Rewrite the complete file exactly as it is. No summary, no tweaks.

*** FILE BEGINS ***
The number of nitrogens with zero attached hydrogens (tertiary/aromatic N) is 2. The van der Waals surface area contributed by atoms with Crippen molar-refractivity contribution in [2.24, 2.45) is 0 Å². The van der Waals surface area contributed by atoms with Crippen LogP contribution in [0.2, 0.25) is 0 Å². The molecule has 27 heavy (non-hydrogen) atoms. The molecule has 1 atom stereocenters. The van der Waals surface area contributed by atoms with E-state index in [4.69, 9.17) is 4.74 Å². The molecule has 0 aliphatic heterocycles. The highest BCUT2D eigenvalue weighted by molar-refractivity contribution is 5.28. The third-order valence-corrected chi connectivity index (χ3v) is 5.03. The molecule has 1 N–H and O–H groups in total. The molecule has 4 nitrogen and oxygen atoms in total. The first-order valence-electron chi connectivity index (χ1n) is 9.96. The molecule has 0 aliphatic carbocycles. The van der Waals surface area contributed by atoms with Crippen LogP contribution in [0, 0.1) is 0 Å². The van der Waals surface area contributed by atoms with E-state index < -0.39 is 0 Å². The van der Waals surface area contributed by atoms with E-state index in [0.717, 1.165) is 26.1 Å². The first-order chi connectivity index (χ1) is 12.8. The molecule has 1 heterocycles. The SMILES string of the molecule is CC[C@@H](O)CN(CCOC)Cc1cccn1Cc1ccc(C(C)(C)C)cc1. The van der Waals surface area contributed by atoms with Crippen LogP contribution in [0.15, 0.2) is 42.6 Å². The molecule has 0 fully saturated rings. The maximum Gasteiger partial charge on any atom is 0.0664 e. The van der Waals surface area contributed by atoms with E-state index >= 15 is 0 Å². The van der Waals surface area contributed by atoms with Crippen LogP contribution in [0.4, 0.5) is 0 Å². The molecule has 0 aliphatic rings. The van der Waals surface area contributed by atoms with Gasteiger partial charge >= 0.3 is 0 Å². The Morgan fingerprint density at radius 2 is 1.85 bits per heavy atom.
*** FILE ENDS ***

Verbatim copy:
The number of nitrogens with zero attached hydrogens (tertiary/aromatic N) is 2. The van der Waals surface area contributed by atoms with Crippen molar-refractivity contribution in [2.24, 2.45) is 0 Å². The van der Waals surface area contributed by atoms with Crippen LogP contribution in [0.2, 0.25) is 0 Å². The molecule has 27 heavy (non-hydrogen) atoms. The molecule has 1 atom stereocenters. The van der Waals surface area contributed by atoms with E-state index in [4.69, 9.17) is 4.74 Å². The molecule has 0 aliphatic heterocycles. The highest BCUT2D eigenvalue weighted by molar-refractivity contribution is 5.28. The third-order valence-corrected chi connectivity index (χ3v) is 5.03. The molecule has 1 N–H and O–H groups in total. The molecule has 4 nitrogen and oxygen atoms in total. The first-order valence-electron chi connectivity index (χ1n) is 9.96. The molecule has 0 aliphatic carbocycles. The van der Waals surface area contributed by atoms with Crippen LogP contribution in [0, 0.1) is 0 Å². The van der Waals surface area contributed by atoms with E-state index < -0.39 is 0 Å². The van der Waals surface area contributed by atoms with E-state index in [0.717, 1.165) is 26.1 Å². The first-order chi connectivity index (χ1) is 12.8. The molecule has 1 heterocycles. The SMILES string of the molecule is CC[C@@H](O)CN(CCOC)Cc1cccn1Cc1ccc(C(C)(C)C)cc1. The van der Waals surface area contributed by atoms with Crippen LogP contribution in [0.15, 0.2) is 42.6 Å². The molecule has 0 fully saturated rings. The maximum Gasteiger partial charge on any atom is 0.0664 e. The van der Waals surface area contributed by atoms with E-state index >= 15 is 0 Å². The van der Waals surface area contributed by atoms with Crippen LogP contribution in [0.4, 0.5) is 0 Å². The molecule has 0 aliphatic rings. The van der Waals surface area contributed by atoms with Gasteiger partial charge >= 0.3 is 0 Å². The Morgan fingerprint density at radius 2 is 1.85 bits per heavy atom.